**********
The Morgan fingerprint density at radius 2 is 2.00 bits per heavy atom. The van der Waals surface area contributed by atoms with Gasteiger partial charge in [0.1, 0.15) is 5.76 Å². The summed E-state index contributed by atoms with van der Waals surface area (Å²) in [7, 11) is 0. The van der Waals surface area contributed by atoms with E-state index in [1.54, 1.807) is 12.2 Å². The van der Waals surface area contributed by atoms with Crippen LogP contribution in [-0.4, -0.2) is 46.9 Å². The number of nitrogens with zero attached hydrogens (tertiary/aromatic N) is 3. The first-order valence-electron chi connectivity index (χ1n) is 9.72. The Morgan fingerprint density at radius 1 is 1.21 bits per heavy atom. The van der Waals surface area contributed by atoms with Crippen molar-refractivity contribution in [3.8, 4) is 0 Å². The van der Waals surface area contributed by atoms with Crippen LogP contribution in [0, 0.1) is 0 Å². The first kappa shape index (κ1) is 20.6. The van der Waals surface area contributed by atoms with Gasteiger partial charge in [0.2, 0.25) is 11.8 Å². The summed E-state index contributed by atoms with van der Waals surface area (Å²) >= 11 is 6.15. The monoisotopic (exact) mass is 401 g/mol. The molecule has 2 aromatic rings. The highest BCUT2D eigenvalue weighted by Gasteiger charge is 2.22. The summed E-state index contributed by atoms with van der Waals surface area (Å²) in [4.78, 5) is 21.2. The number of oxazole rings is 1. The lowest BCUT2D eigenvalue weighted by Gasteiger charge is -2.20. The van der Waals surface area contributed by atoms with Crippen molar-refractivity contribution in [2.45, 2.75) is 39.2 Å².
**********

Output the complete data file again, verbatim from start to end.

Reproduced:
The Morgan fingerprint density at radius 2 is 2.00 bits per heavy atom. The van der Waals surface area contributed by atoms with Gasteiger partial charge in [0.1, 0.15) is 5.76 Å². The summed E-state index contributed by atoms with van der Waals surface area (Å²) in [7, 11) is 0. The van der Waals surface area contributed by atoms with E-state index in [1.54, 1.807) is 12.2 Å². The van der Waals surface area contributed by atoms with Crippen LogP contribution in [-0.4, -0.2) is 46.9 Å². The number of nitrogens with zero attached hydrogens (tertiary/aromatic N) is 3. The first-order valence-electron chi connectivity index (χ1n) is 9.72. The Morgan fingerprint density at radius 1 is 1.21 bits per heavy atom. The van der Waals surface area contributed by atoms with Crippen molar-refractivity contribution in [3.8, 4) is 0 Å². The van der Waals surface area contributed by atoms with Crippen LogP contribution in [0, 0.1) is 0 Å². The first kappa shape index (κ1) is 20.6. The van der Waals surface area contributed by atoms with Gasteiger partial charge in [0.2, 0.25) is 11.8 Å². The summed E-state index contributed by atoms with van der Waals surface area (Å²) >= 11 is 6.15. The monoisotopic (exact) mass is 401 g/mol. The molecule has 2 aromatic rings. The highest BCUT2D eigenvalue weighted by Gasteiger charge is 2.22. The summed E-state index contributed by atoms with van der Waals surface area (Å²) in [4.78, 5) is 21.2. The number of oxazole rings is 1. The lowest BCUT2D eigenvalue weighted by Gasteiger charge is -2.20. The van der Waals surface area contributed by atoms with Crippen molar-refractivity contribution in [2.45, 2.75) is 39.2 Å².